Ramp It Up: Skateboard Culture In Native America
Skateboarding is most often associated with teenaged, white urban dwellers, but a new exhibit is providing a different picture of the sport.
The traveling exhibit from the Smithsonian is called “Ramp It Up: Skateboard Culture In Native America” and will open February 8th at the Sam Noble Oklahoma Museum of Natural History in Norman
People may be surprised to find there is a skateboarding culture in Native America. Jen Tregarthen, the marketing and public relations officer for the Sam Noble Museum, says skateboarding was a spinoff of surfing, an invention of Hawaii’s indigenous population.
“Skateboarding as a whole is an indigenous sport, same as surfing. When surfing arrived in California from Hawaii in the 1950s and 60s, it created a huge trend. Especially with the Beach Boys and ‘Endless Summer,’ the film,” Tregarthen said.
“Many people just embraced that as a youthful sport. One company out in California began making what they called ‘sidewalk surfers’ which were just planks of wood with roller skates on them. When that arrived in Native cultures, they really embraced it. It became very popular for creativity,” she said.
“A couple of the local tribes will be represented, Pawnee is one of them. We've also got the Cherokee Nation of Oklahoma, Navajo, Yakima, the White Mountain Apache and several others will be represented,” Tregarthen said.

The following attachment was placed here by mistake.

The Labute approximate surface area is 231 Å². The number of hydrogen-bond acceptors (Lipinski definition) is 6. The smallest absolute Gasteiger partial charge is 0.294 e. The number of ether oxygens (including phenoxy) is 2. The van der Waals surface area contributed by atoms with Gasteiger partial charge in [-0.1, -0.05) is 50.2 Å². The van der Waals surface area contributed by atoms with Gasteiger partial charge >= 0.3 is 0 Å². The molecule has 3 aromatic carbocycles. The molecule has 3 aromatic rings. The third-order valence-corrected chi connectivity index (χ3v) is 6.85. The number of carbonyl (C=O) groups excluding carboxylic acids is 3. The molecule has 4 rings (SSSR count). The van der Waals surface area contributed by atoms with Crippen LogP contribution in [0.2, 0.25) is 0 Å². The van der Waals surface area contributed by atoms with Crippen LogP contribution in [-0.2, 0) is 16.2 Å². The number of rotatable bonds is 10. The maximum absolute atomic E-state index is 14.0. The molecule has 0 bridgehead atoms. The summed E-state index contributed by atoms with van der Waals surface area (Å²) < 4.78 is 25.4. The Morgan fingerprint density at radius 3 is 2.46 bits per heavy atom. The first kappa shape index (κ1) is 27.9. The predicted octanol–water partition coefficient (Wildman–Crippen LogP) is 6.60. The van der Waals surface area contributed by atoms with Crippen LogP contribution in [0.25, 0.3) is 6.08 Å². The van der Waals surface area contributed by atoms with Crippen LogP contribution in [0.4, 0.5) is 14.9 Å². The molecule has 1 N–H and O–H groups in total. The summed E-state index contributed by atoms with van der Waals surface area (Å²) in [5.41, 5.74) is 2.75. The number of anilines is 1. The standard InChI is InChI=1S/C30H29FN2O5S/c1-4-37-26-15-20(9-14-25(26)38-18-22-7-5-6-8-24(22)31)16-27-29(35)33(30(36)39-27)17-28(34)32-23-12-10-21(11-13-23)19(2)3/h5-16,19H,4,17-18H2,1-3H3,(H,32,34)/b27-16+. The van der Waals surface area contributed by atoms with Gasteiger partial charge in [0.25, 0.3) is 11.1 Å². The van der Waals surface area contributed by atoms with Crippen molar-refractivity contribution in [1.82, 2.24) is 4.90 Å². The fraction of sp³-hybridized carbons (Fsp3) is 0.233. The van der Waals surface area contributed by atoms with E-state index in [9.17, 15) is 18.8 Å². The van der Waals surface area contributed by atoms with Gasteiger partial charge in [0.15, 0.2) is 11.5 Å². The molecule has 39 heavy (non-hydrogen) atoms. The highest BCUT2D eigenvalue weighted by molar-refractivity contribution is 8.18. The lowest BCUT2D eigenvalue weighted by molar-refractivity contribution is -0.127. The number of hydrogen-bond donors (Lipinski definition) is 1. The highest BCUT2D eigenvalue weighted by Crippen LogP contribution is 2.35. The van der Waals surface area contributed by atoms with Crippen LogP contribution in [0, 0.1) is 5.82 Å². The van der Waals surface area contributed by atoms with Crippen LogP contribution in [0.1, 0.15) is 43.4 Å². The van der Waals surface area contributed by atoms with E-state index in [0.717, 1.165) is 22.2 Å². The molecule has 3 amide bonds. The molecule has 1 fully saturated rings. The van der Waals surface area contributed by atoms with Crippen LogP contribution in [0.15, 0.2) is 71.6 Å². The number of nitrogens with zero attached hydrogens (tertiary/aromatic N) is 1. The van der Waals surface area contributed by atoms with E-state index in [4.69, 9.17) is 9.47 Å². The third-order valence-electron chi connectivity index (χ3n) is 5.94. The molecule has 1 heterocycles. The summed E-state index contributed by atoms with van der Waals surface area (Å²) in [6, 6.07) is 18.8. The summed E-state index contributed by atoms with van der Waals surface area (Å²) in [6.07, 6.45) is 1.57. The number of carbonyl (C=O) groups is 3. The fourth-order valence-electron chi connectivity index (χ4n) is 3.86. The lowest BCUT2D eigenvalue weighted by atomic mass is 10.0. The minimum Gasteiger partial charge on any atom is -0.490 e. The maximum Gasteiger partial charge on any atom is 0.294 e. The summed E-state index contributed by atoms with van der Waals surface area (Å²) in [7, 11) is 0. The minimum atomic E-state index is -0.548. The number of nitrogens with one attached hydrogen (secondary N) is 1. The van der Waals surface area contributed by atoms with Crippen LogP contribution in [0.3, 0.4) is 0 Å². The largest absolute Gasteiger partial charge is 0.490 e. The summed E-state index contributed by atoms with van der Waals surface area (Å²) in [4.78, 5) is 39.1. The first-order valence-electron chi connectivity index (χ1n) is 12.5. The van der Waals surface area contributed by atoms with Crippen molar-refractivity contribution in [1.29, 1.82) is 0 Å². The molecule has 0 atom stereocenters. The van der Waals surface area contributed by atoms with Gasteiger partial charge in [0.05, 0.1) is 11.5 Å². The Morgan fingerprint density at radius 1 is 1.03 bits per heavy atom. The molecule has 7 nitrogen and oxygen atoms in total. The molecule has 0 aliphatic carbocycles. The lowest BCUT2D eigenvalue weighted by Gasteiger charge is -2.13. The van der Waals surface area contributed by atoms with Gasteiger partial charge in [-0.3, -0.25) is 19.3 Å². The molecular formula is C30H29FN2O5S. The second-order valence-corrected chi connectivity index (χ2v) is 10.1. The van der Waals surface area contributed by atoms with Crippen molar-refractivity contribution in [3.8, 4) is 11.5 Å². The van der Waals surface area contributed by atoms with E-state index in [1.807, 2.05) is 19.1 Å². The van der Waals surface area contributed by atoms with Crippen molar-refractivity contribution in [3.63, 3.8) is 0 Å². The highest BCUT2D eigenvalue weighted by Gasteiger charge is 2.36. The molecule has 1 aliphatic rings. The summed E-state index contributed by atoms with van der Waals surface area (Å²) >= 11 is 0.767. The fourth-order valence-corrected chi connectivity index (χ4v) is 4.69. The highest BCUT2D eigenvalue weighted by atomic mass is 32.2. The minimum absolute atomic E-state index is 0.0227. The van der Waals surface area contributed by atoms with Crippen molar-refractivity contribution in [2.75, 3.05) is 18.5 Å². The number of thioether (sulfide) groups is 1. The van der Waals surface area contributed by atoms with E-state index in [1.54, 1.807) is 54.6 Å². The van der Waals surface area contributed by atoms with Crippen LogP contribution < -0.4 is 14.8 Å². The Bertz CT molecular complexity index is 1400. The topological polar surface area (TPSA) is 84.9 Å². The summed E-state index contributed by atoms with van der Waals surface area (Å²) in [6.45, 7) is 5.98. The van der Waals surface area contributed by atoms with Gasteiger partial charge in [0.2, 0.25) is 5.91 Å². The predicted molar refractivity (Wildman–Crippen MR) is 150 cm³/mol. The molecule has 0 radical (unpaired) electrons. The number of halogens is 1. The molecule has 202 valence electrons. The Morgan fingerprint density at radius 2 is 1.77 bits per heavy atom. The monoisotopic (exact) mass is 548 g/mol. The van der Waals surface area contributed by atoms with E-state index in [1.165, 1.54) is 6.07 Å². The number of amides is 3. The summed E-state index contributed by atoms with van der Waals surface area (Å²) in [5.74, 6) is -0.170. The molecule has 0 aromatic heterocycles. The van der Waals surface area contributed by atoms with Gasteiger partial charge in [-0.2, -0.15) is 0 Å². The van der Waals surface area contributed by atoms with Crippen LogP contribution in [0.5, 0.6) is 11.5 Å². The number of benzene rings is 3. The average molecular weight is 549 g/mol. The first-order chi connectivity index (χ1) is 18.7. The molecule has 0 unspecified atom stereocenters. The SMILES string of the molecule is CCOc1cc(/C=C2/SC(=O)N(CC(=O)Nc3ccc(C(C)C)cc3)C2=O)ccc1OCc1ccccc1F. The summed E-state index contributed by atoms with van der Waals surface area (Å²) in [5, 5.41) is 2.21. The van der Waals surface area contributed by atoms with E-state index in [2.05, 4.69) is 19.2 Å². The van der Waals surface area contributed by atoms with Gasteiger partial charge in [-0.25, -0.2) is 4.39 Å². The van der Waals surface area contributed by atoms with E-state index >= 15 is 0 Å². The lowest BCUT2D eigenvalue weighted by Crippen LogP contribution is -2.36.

It’s more than just drawings on skateboards.
“It’s not just art on skateboards, it’s about the culture of skateboarding in Native American communities, specifically on reservations.” Tregarthen said it provided an outlet for creativity and also offers a safe place from the addictions and joblessness found on so many reservations.
“It also incorporates other mediums such as photography and videos,” Tregarthen said.
“It encompasses the native cultures as a whole, how the elders interact with this culture and how the government interacts with it and why it’s so well supported.”
Ramp It Up is part of a traveling exhibition sponsored by the Smithsonian Institution and will be on display from Feb. 8 until June 15.
On February 8, a reception in partnership with the Jacobson House Native Art Center will take place from 10 a.m. to 2 p.m. Three artists from the Jacobson House will be doing a “live paint” exhibition, and there will be a D.J. providing music and to help direct the crowd and let visitors know what is going on. The Education Department at the museum will be providing family friendly activities.
The museum will offer complimentary admission for that weekend.
Please Note: This event has been postponed until April 5 due to weather conditions. The museum will still be open on Feb. 8 and offer free admisssion.
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